• "Cowcatcher" Pilots on H10 and L2 Locomotives

  • Discussion relating to the NYC and subsidiaries, up to 1968. Visit the NYCS Historical Society for more information.
Discussion relating to the NYC and subsidiaries, up to 1968. Visit the NYCS Historical Society for more information.

Moderator: Otto Vondrak

  by rlsteam
 
The typical NYC pilot for freight service was the footboard pilot, even on some of the L3 class. However, on George Elwood's site I see plenty of photos of H10s and L2s with the "cowcatcher" pilot, and these were freight engines. (A few L2s might have been used in occasional passenger service, but probably not after the L3s came.) I understand that the cowcatcher-type pilot (boiler tubing, cast steel or whatever) was required for road power in Canada, and the CASO H7s had that type of pilot. I am pretty sure some H10s or L2s ran in Canada at times (I have seen photos of them supposedly taken in Canada), but why would so many other locomotives in these classes have had the cowcatcher pilot? I used to think the presence of a cowcatcher on an H10 or L2 meant it had seen use in Canada, but now I am having second thoughts. Does anyone know what factors governed which type of pilot to apply? I don't believe it was a matter of earlier photos showing cowcatchers that were later replaced with footboards, because an H10 builder's photo I have shows the footboard as original equipment.
  by erie2937
 
Look at the location of each picture. You will probably find that most, if not all, pics of NYC freight engines equipped with road pilots were taken either in upstate New York on the lines to Ottawa and Montreal, around Buffalo and Niagara Falls at the eastern end of the Michigan Central, on the Michigan Central between Chicago and Detroit or on the MC/Canada Southern Railway in Ontario.
  by rlsteam
 
That seems to be the case with the H10a and H10b (a few photos are at Toledo, also). I see H10a 2125 (Detroit), 2192 (West Detroit), and 2232 and 2260 (Toledo). I also have a photo of 2222 (not on the Elwood site) showing the "road pilot," and a station train record from January 1940 that shows it operating between Detroit and Toledo. For the H10b, I see 2340, 2367, 2368, 2388 and 2399 at Detroit, 2343 at Porter, 2383 at Dolton, and 2360 unknown, with the cowcatcher pilot.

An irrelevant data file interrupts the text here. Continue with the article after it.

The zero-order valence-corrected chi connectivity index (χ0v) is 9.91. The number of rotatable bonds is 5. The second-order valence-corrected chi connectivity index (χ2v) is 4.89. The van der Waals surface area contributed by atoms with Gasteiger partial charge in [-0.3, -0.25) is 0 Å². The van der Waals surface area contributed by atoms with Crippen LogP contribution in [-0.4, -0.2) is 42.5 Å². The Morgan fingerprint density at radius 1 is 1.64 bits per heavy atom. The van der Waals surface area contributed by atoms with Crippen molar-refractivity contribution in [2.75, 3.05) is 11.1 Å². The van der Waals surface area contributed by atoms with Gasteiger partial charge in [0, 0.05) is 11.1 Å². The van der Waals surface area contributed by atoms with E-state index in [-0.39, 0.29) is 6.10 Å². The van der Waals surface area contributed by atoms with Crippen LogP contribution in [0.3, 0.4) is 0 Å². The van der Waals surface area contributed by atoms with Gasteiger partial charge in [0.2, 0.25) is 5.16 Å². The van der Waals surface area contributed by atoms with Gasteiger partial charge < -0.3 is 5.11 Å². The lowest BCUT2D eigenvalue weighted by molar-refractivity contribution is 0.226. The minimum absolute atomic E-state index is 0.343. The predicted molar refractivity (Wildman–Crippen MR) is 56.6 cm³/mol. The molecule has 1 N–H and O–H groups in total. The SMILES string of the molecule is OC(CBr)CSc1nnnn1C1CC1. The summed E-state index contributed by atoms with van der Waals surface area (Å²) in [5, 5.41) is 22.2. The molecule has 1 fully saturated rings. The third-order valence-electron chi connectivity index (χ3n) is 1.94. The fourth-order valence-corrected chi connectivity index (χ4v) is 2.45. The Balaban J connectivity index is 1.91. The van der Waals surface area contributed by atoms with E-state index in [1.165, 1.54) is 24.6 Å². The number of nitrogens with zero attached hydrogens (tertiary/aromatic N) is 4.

For the L2s the situation is different is different, as I see them with the road pilot at Rochester, Harmon and Weehawken as well as elsewhere on the system. I photographed 2967 with the cowcatcher at Lansing, Michigan, in 1953 ( http://www.railarchive.net/nyccollectio ... 67_rcl.htm ).

Terry Link's CASO site does not list any H10s or L2s assigned to CASO in either 1948 or 1952, but I am pretty sure they appeared there occasionally. Elwood shows an L2 doubleheading behind H7 2013 at St. Thomas, Ontario, in December 1940, http://www.rr-fallenflags.org/nyc/nyc-s2013o.jpg -- the caption says the Mohawk is 2683 (an L1), but I believe it is 2883, an L2c. The engine has a Baker valve gear, and sheathing ahead of the cab, which were features of the L2 and not the L1, and the positioning of the air reservoir is characteristic of the L2c class. L2c 2883 appears with the cowcatcher pilot here, http://www.rr-fallenflags.org/nyc/nyc-s2883s.jpg , in a photo with no location or date but with a GE 70-ton switcher in the background.

Can we conclude that some H10s or L2s operating on the former Michigan Central lines might have had the cowcatcher pilot to enable them to operate in Canada as well, even if we can't find a record of their actually having done so? Any comments would be appreciated, as this is an issue that has bugged me for several years.

Around 1945, when I was seven years old, my father took me to the NYC shops in Jackson, Michigan, where an engineer friend had arranged a tour for us. I saw shop personnel making WOODEN cowcatchers, perhaps because of a continuing postwar steel shortage. Maybe these were intended for retrofitting on locomotives being reassigned to the Canada Southern.
  by rlsteam
 
From another group, I learn that the Mohawk in the St. Thomas photo I referred to is 2963, and that the photo appeared in the HEADLIGHT in 1984. I couldn't find another photo of 2963 in the Internet.
  by rlsteam
 
It now develops, from information that has come to me from another source, that there was no regular exchange of motive power between CASO and the former Michigan Central, and that the "cowcatcher" pilots were applied by NYC to some freight locomotives that operated only in the U.S., especially on the former MC lines. The reason for their application is unknown, but it had nothing to do with potential operation of these locomotives in Canada. Also, the NYC regularly constructed these pilots out of wood, rather than boiler tubing or strap steel, and applied them to passenger power as well including the K3, K11 and K14 classes. The "cowcatcher"-type pilots on later power -- J3s, L3s, L4s and Niagaras -- were steel castings, of course.